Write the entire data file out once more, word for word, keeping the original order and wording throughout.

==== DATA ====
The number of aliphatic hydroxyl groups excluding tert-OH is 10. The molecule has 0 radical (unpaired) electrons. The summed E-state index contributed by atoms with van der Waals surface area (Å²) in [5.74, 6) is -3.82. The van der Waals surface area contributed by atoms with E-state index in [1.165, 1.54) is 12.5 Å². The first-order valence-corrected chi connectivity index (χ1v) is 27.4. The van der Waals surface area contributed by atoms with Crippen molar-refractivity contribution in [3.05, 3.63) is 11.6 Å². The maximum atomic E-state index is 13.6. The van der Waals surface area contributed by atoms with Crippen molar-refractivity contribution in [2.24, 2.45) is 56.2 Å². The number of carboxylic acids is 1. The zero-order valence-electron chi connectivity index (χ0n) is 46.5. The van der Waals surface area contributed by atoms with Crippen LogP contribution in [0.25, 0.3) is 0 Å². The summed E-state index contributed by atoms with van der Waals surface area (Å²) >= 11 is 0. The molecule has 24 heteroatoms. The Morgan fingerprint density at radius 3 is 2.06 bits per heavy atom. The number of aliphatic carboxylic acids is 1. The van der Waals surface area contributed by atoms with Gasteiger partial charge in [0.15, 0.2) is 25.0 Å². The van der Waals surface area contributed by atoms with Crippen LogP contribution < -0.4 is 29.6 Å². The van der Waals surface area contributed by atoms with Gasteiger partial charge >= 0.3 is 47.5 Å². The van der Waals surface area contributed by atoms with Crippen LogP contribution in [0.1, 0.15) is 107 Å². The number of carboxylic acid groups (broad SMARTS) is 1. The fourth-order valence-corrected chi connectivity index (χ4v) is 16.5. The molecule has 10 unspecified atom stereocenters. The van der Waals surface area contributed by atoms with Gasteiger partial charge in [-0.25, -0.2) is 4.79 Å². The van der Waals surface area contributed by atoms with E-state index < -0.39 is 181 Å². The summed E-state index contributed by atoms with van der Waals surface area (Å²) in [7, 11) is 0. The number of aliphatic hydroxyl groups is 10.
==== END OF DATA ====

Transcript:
The number of aliphatic hydroxyl groups excluding tert-OH is 10. The molecule has 0 radical (unpaired) electrons. The summed E-state index contributed by atoms with van der Waals surface area (Å²) in [5.74, 6) is -3.82. The van der Waals surface area contributed by atoms with E-state index in [1.165, 1.54) is 12.5 Å². The first-order valence-corrected chi connectivity index (χ1v) is 27.4. The van der Waals surface area contributed by atoms with Crippen molar-refractivity contribution in [3.05, 3.63) is 11.6 Å². The maximum atomic E-state index is 13.6. The van der Waals surface area contributed by atoms with Crippen molar-refractivity contribution in [2.24, 2.45) is 56.2 Å². The number of carboxylic acids is 1. The zero-order valence-electron chi connectivity index (χ0n) is 46.5. The van der Waals surface area contributed by atoms with Crippen LogP contribution in [0.25, 0.3) is 0 Å². The summed E-state index contributed by atoms with van der Waals surface area (Å²) >= 11 is 0. The molecule has 24 heteroatoms. The Morgan fingerprint density at radius 3 is 2.06 bits per heavy atom. The number of aliphatic carboxylic acids is 1. The van der Waals surface area contributed by atoms with Gasteiger partial charge in [0.15, 0.2) is 25.0 Å². The van der Waals surface area contributed by atoms with Crippen LogP contribution < -0.4 is 29.6 Å². The van der Waals surface area contributed by atoms with Gasteiger partial charge >= 0.3 is 47.5 Å². The van der Waals surface area contributed by atoms with Crippen LogP contribution in [0.1, 0.15) is 107 Å². The number of carboxylic acid groups (broad SMARTS) is 1. The fourth-order valence-corrected chi connectivity index (χ4v) is 16.5. The molecule has 10 unspecified atom stereocenters. The van der Waals surface area contributed by atoms with Gasteiger partial charge in [-0.25, -0.2) is 4.79 Å². The van der Waals surface area contributed by atoms with E-state index < -0.39 is 181 Å². The summed E-state index contributed by atoms with van der Waals surface area (Å²) in [7, 11) is 0. The number of aliphatic hydroxyl groups is 10.